Using Assistive Equipment/Assistive Devices

Damaged joints can make it difficult to perform the usual tasks of daily living. Painful joints, weak muscles, limited range of motion, and joint deformity can make the simplest of tasks a challenge for people with arthritis. You have to adjust and adapt to your physical limitations. A variety of assistive/adaptive equipment is available to help you make necessary adjustments and protect your joints as well. Adaptive equipment is designed to reduce stress and strain on your joints. Determine what tasks you need help with and what is most problematic for you. Make a list and then begin to problem solve.


Many people who are not limited by arthritis view housecleaning as drudgery. If you can't easily reach, bend, or scrub, it's even worse drudgery. There are myriad ergonomic cleaning tools available. Long-handled mops, long-handled shower scrubbers, long-handled ceiling fan dusters, and long-handled light bulb changers help compensate for limited range of motion. Self-propelled vacuum cleaners help preserve energy. Cleaning tools that are easy to grip and have extended handles are not only more convenient, they are less strenuous on your joints.

If you are still unable to complete certain tasks after trying various assistive devices, you may need to look for outside help, such as a housekeeper or handyman. First, try to get referrals from people you know. If that turns out to be a dead end, check out Angie's List at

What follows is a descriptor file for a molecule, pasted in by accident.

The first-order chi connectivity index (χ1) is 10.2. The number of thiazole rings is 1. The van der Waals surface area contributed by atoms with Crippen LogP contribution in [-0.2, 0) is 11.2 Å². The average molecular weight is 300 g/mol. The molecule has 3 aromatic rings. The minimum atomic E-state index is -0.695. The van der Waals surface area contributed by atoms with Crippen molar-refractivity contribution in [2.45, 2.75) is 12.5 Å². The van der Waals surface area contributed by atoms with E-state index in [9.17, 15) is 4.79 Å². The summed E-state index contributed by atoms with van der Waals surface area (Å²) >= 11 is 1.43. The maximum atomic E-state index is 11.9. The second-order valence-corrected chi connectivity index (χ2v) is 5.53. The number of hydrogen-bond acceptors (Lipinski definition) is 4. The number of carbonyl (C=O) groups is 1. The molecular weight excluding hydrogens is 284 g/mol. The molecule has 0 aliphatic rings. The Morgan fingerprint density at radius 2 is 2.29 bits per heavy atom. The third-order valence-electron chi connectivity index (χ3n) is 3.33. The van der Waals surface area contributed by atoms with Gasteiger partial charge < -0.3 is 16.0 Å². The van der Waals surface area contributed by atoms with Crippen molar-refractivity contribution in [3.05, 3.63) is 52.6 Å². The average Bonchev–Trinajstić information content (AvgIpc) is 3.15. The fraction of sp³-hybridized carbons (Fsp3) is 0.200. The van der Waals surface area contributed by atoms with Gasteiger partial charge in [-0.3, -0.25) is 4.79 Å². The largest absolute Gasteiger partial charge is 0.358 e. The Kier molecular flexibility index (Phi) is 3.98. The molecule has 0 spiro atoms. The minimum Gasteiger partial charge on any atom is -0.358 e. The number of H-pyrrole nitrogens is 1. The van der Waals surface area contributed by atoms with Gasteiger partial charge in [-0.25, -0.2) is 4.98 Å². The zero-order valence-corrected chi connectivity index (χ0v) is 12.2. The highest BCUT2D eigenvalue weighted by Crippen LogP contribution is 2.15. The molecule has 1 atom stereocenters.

Kitchen Work

Look for kitchen equipment that is easy for you to use. There are hands-free can openers, automatic jar openers, electric potato peelers, and stand mixers available. You also need baking pans with secure handles and a set of nonstick cookware. Make sure your dishes are lightweight.

Organize your kitchen shelves to suit your needs. Frequently used items shouldn't be stored in hard-to-reach places. Everything in your kitchen should be convenient and easily accessible.

Prepare extra when you cook so you will have leftovers or meals you can freeze for a later time. On days you don't feel like cooking, you will appreciate a good meal waiting for you in the freezer.

Grocery Shopping

Tackling a long grocery list may feel like a workout. Besides a lot of walking, it takes some endurance to load items into the cart, unload at the cash register, load into your car, and unload again at home. Consider your alternatives. Smaller but more frequent shopping trips may be one solution.

Another alternative is to check and see if your area has grocery delivery available. Some larger grocery chains offer online shopping, where you select your groceries and the time and day you want it delivered. If this is available to you, give it a try!


Rolling laundry carts eliminate the stress and strain of lifting heavy laundry baskets. Smaller, more manageable loads may be an adaptation you need to consider also. Long-handled reacher aids can help you reach the back or bottom of your washer and dryer. Setting up a table near your washer and dryer can help with laundry sorting or folding.


From small items to major modifications, cars and vans can be adapted to your needs. Specially designed key fobs for people with disabilities allow a better grip and more stability when turning the key to start the ignition. Gas cap wrenches are available which add leverage needed to open the gas cap easily. If getting into or out of the car is a problem for you, a six-way power seat is an option on some vehicles (adjusts the seat up and down, adjusts the angle of the back of the seat, and the seat moves closer to or farther from the steering wheel). Some car manufacturers may offer rebates to help modify your car to make it more accessible or install more power features.

There are many catalogs available online which offer assistive devices and adaptive equipment. Not only gadgets, but supports and mobility equipment such as canes, crutches, wheelchairs, and scooters are available. Search Google for “arthritis aids catalogs.”

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